Our Entire Way of Life is at Stake
by Jesse Jackson
Chicago Sun Times
And now the ''nuclear option.'' Republican Senate Majority Leader Bill Frist vows to blow up the Senate by getting the Republican majority to outlaw any filibuster against President Bush's judicial nominees. Democrats have approved 208 of Bush's 218 nominees, but are blocking 10 as too extreme. That is unacceptable to Frist.
Bush might sensibly have defused the situation in the hope of moving forward on the business of the American people, but instead he threw gasoline on the fire. In a direct insult to his opposition, he renominated the same handful of extremists previously blocked. Now he demands an up-or-down vote on them -- essentially ordering Frist to blow up the Senate. As in the run-up to the war in Iraq, he's intent on winning, with little sense of the costs and consequences of what he's driving the country into.
Outside groups on both sides are mobilizing. The right of the Republican Party has called blocking a handful of Bush's nominees an assault on ''people of faith.'' (The president apparently is so infallible that to question even 10 of more than 200 nominees is to risk eternal damnation.) Liberals have started touting the filibuster as the bedrock of democracy.
But this debate isn't about freedom of religion. And it isn't about the filibuster. It's about the judges and the direction of the country.
Bush's mantra is that he simply wants judges who will follow the law, not legislate their own will from the bench. He wants judicial restraint, not judicial activism. But that is simply nonsense, and the president knows it. Bush isn't nominating conservative judges as his father did; he's nominating radicals, vetted by the right-wing Federalist Society, and dedicated to advancing the movement's agenda through the courts. He's naming judges who will overturn precedents that the conservative movement doesn't like -- from Roe vs. Wade that gave women the right of choice, to Brown vs. Board of Education that outlawed segregation, to the core jurisprudence of the New Deal.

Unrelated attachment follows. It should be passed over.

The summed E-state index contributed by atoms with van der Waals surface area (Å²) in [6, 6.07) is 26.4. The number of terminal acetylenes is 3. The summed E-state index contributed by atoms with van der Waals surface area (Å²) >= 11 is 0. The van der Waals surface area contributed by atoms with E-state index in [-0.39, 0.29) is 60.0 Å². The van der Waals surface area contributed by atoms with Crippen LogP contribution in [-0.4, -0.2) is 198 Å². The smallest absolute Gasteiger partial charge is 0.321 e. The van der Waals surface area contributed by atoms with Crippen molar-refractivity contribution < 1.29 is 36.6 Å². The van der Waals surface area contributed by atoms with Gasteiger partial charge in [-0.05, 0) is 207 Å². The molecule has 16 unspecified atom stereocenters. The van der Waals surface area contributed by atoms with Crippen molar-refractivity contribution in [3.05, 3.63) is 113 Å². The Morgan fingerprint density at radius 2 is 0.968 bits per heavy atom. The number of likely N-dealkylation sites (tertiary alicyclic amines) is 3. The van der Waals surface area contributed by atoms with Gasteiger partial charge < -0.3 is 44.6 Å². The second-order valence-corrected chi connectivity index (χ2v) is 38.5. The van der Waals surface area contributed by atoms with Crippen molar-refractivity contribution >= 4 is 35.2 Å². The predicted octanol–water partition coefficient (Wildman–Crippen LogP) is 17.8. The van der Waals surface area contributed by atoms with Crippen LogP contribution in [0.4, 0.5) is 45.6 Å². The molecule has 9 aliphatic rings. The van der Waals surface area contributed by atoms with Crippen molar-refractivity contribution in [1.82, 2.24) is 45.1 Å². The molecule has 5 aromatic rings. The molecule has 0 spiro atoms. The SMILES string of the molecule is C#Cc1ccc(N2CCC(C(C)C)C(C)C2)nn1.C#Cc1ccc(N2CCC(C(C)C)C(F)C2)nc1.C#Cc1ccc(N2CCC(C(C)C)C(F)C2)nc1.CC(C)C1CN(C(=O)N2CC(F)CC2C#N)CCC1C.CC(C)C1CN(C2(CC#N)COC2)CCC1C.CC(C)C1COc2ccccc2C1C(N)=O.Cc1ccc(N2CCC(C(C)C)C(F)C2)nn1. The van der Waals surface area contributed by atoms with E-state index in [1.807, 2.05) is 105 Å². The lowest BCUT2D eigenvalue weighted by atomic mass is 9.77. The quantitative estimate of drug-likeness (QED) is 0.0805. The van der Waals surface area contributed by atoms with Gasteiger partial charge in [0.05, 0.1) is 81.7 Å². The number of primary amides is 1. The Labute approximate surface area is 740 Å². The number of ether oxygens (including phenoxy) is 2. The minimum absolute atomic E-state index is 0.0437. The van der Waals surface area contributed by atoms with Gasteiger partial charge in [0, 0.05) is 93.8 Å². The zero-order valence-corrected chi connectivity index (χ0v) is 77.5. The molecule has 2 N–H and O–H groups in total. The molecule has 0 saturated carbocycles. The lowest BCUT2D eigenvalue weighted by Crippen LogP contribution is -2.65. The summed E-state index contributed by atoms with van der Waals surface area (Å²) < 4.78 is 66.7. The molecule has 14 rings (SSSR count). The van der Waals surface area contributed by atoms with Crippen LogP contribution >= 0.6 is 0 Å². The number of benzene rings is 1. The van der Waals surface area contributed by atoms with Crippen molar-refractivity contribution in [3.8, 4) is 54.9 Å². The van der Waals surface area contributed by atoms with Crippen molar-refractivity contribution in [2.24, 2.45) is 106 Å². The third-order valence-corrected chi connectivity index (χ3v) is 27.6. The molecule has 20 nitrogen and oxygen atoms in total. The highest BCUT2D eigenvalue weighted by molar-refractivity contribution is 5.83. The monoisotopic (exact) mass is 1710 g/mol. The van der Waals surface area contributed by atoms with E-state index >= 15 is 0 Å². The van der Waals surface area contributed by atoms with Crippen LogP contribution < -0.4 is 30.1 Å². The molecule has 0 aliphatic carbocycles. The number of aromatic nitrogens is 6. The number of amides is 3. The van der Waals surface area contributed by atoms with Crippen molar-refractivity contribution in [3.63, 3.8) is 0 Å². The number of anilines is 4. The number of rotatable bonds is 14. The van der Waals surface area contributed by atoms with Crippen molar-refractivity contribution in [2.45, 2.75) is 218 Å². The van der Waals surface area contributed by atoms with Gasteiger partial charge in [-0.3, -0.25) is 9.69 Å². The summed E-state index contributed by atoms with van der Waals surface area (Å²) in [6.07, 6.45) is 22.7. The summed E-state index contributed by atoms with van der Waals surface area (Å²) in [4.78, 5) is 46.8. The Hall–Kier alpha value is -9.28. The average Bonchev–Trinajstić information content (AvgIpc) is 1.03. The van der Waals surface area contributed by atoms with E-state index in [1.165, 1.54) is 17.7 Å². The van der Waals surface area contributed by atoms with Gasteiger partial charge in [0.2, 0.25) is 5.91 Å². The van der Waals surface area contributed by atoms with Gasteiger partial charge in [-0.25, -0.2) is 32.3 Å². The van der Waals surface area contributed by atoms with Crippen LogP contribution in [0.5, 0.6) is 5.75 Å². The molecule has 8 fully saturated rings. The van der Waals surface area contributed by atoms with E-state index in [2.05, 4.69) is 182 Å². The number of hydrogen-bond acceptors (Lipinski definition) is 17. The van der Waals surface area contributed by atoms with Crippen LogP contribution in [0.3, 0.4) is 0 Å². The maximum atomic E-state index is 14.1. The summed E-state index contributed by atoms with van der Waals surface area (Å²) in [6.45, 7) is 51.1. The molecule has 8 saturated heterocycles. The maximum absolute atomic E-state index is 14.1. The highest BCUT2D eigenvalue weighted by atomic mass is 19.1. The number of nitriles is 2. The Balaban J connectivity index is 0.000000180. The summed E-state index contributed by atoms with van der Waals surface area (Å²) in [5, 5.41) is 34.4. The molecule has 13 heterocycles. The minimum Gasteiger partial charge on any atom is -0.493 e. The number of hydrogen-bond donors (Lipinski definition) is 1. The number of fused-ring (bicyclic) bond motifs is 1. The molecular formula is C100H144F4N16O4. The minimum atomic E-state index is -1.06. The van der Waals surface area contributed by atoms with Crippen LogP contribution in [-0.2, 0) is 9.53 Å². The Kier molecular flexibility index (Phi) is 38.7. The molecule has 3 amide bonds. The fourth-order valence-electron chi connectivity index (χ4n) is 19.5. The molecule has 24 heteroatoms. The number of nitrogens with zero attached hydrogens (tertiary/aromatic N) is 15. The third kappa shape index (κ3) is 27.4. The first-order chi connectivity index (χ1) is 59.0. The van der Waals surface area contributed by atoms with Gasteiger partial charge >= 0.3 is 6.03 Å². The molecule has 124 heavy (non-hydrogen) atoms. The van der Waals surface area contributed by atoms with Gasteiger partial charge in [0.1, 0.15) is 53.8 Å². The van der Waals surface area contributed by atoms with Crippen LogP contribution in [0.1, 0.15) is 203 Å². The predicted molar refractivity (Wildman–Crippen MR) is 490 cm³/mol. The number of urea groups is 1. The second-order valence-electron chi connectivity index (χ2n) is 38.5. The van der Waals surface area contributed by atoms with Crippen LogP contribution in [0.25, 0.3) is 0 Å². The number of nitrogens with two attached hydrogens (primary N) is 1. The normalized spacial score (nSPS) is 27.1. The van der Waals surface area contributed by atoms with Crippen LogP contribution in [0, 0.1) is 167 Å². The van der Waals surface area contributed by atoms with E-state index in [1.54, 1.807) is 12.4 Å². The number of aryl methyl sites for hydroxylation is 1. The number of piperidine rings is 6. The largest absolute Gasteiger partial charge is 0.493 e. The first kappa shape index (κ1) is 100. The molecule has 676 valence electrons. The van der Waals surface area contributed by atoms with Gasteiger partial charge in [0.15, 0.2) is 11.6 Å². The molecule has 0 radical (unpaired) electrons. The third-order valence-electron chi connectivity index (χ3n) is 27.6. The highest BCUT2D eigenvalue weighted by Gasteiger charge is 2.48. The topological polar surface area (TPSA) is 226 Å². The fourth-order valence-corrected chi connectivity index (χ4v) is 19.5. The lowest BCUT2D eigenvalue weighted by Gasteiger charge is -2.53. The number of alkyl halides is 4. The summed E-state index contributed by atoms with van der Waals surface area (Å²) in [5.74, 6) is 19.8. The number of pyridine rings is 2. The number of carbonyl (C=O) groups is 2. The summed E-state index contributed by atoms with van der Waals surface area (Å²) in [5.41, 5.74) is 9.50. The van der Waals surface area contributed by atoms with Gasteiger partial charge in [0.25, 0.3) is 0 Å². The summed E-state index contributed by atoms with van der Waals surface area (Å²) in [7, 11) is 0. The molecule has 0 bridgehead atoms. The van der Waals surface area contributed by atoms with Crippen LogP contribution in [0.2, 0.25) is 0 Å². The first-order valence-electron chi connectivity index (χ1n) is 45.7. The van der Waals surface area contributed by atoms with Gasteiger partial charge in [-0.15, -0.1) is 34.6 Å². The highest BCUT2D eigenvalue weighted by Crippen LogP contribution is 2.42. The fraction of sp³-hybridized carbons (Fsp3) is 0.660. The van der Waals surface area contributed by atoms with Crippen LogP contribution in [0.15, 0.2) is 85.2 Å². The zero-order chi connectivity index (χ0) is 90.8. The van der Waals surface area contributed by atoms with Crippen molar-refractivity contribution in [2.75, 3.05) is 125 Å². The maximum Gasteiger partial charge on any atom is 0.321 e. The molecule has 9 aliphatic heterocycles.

This is central to the right's battle to remake America in its image. Whenever a movement pushes for dramatic social change, it naturally runs up against the status quo bias of the courts. The New Deal movement ran headlong into the free market doctrines that conservative judges had implanted into the Constitution. Those doctrines made labor unions an illegal restraint of trade. They deemed the 40-hour workweek, or health-and-safety regulations, to be unconstitutional infringements on the market. For Roosevelt and the New Deal to wrench America into the modern age, new doctrine was needed. The result: a brutal struggle over the courts.
When the civil rights movement challenged apartheid in America, it ran into the racist doctrines that segregationist judges had implanted into the Constitution. Once more, those doctrines -- separate but equal -- had to be overturned. And a Republican chief justice of the Supreme Court, Earl Warren, led the court in doing so -- and the courts came under vicious attack. ''Impeach Earl Warren'' signs went up across the South. And a right-wing backlash against the courts began.
What does the right-wing movement want from judges? It wants judges who will overturn the precedent set by Roe and outlaw abortion. It wants an end to affirmative action, with many saying the Brown ruling that outlawed segregation was wrongly decided.
But it wants much more than this. The Federalist Society is dominated by an obscure sect that believes in the ''Constitution in exile.'' Essentially, adherents argue for a return to the 19th century jurisprudence of the Gilded Age -- calling on judges to overturn the New Deal jurisprudence that empowered Congress to regulate the economy, defend workers, protect the environment and consumers, and hold corporations accountable. No, I'm not kidding, and neither are they.